Is The South Racist? These Southerners Answered Honestly.

"How often do you think about race?"

In a video created by AJ+, Southerners through South Carolina, including the hometown of Dylann Roof, a White man charged with nine counts of murder for nine Black lives at the Emanuel African Methodist Episcopal Church in Charleston, were asked one simple question:

 "Is the South racist?"

The horrific hate-fueled murders of the nine lives lost in Charleston have stirred further conversations on racism and hate-related crimes around the country. But this video confronts the racism conversation head on, right in the same place where nine innocent people were gunned down in their church. 


The video opens up with one gentlemen claiming that everyone sticks "up for their own kind." Following that exchange, the interviewer is seen asking a Black woman if she has experienced racism. Fairly quickly she responds, "No." But the gentleman following her, also Black, had a different response. 

"I grew up in the south. I see a lot of things I didn't like," he said. "Well racism, I didn't like. I didn't like people against one another for the color of their skin, none of that. I hate it."

Next stop: the state capitol where the confederate flag is flying.

AJ+ visited the confederate flag at the capitol in Columbia. Its place there has long been a point of contention but now citizens and lawmakers calling for its removal from across the country.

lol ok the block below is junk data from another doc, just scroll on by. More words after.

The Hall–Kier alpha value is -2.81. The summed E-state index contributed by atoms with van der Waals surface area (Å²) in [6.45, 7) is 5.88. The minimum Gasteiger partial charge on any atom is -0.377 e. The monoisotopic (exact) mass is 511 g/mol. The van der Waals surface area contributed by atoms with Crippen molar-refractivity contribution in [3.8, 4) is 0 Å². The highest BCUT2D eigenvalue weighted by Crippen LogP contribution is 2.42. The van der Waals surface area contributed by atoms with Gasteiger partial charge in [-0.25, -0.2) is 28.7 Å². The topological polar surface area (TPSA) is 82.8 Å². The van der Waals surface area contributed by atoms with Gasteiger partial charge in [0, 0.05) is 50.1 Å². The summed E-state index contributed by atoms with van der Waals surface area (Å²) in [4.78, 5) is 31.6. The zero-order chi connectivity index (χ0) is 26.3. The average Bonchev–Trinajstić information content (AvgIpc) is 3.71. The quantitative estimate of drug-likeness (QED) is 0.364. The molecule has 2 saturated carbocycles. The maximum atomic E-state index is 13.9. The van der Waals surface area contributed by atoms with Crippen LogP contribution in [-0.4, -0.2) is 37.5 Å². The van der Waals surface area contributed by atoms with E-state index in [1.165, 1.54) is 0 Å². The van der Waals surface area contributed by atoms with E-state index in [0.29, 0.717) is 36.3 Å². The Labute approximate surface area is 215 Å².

One gentlemen, White, wearing a confederate flag designed shirt, insists that the South isn't racist.

Interestingly, a Black man featured immediately after suggested an explanation for the many different views on racism. 

"If you ask most White people, 'How often do you think about race?' they would say, 'I don't,' right?" he explained. "So if you ask Black people, 'How often do you think about race?' I think most would say, 'Every day.'"

Ironically, standing near the Confederate flag, one gentlemen had an interesting perspective on segregation.

Following his observation that there are historic "all-Black colleges," one gentleman notes that during the time of institutional segregation in the U.S, "every body got along good." 

For the next stop in Lexington, Roof's hometown, two people featured in the video expressed a belief that indeed racism does exist, saying, "Of course it is. It's the South." 

Following this conversion, AJ+ spoke with a friend of Roof's, who said he wasn't surprised by his horrific actions: "We knew he was going to do something like that...but we never thought he would actually do it like that." 

This video resulted in a varying of answers, perspectives and opinions on racism, a complex issue, especially in today's world. There may never be a cure for racism but as long as horrific murders, violence or forms of discrimination occur, it is something we undoubtedly need to address, consistently. 

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